★★★★★ Few places are so mythical—so enticing to the human mind—that they’ve endured for centuries in our collective exploratory conscience, luring many men and women to their deaths. But none holds the imaginative draw of that rumored golden paradise in Central America: El Dorado. In James B. McPike’s fantastic novel Treasure Fever: The Hunt for El Dorado, the search for the mystic city comes to a heart-pounding, page-racing climax.
NSA agent Max Finley is sent to apprehend the shadowy thief Lexa Tantaros after she steals a priceless artifact, but he is seduced by her dreams of finding El Dorado and forsakes his mission to help complete hers. Their shared past and sparkling chemistry help ground the fast-moving plot, and though they are clearly modeled from familiar molds, McPike never leans into stock caricature. This well-rounded approach applies to the villains too—rival NSA agent Dean Spader is easy to hate, but McPike gives him multiple point-of-view chapters so he isn’t a prop but a proper character. Snappy plotting and dialogue keep the pages turning, and McPike’s confident writing shines in both cinematic chase scenes as well as in quieter, character-driven moments. McPike clearly put in a good deal of time researching the local cultures, and it’s a joy to read the smaller details—especially of the regional foods.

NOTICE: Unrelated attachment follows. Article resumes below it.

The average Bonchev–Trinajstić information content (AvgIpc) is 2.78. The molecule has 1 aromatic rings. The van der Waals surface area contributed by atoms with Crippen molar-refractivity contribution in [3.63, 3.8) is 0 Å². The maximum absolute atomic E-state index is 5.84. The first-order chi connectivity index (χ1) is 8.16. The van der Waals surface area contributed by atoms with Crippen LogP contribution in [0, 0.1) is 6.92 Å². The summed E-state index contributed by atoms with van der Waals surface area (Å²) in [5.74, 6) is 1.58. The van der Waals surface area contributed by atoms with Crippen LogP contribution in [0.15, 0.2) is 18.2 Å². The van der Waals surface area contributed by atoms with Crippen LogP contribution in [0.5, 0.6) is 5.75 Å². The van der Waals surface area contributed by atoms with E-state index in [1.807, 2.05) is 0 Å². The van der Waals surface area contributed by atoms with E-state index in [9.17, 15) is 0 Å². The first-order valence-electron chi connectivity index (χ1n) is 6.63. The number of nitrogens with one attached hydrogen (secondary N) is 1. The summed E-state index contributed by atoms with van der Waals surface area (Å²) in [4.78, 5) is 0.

A brilliant blend of Dan Brown and National Treasure, McPike’s latest is the escape you need in today’s world. Put down your tired thriller and adventure fiction, because much like El Dorado, a real goldmine of a book is waiting for you in Treasure Fever.